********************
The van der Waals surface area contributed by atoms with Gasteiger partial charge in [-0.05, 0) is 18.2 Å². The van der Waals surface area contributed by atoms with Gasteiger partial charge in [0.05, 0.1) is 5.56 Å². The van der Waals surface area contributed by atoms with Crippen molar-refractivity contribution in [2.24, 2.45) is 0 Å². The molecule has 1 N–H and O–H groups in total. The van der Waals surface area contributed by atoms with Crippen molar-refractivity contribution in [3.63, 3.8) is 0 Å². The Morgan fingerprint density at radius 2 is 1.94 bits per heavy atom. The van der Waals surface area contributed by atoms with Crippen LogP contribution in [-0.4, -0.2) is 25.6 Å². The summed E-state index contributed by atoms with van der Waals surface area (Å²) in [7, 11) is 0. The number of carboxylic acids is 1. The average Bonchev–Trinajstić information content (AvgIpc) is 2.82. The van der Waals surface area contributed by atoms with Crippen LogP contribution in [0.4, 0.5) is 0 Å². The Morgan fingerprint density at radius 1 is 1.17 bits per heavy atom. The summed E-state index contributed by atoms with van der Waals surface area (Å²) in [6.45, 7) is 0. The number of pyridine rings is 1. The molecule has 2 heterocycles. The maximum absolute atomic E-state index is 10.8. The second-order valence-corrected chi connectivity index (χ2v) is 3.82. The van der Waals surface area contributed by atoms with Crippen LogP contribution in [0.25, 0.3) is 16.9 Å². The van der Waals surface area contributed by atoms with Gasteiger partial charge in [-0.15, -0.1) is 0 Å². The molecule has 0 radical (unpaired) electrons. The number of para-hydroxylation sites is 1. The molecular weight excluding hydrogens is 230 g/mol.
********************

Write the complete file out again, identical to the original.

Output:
The van der Waals surface area contributed by atoms with Gasteiger partial charge in [-0.05, 0) is 18.2 Å². The van der Waals surface area contributed by atoms with Gasteiger partial charge in [0.05, 0.1) is 5.56 Å². The van der Waals surface area contributed by atoms with Crippen molar-refractivity contribution in [2.24, 2.45) is 0 Å². The molecule has 1 N–H and O–H groups in total. The van der Waals surface area contributed by atoms with Crippen molar-refractivity contribution in [3.63, 3.8) is 0 Å². The Morgan fingerprint density at radius 2 is 1.94 bits per heavy atom. The van der Waals surface area contributed by atoms with Crippen LogP contribution in [-0.4, -0.2) is 25.6 Å². The summed E-state index contributed by atoms with van der Waals surface area (Å²) in [7, 11) is 0. The number of carboxylic acids is 1. The average Bonchev–Trinajstić information content (AvgIpc) is 2.82. The van der Waals surface area contributed by atoms with Crippen LogP contribution in [0.4, 0.5) is 0 Å². The Morgan fingerprint density at radius 1 is 1.17 bits per heavy atom. The summed E-state index contributed by atoms with van der Waals surface area (Å²) in [6.45, 7) is 0. The number of pyridine rings is 1. The molecule has 2 heterocycles. The maximum absolute atomic E-state index is 10.8. The second-order valence-corrected chi connectivity index (χ2v) is 3.82. The van der Waals surface area contributed by atoms with Crippen LogP contribution in [0.25, 0.3) is 16.9 Å². The van der Waals surface area contributed by atoms with Gasteiger partial charge in [-0.15, -0.1) is 0 Å². The molecule has 0 radical (unpaired) electrons. The number of para-hydroxylation sites is 1. The molecular weight excluding hydrogens is 230 g/mol.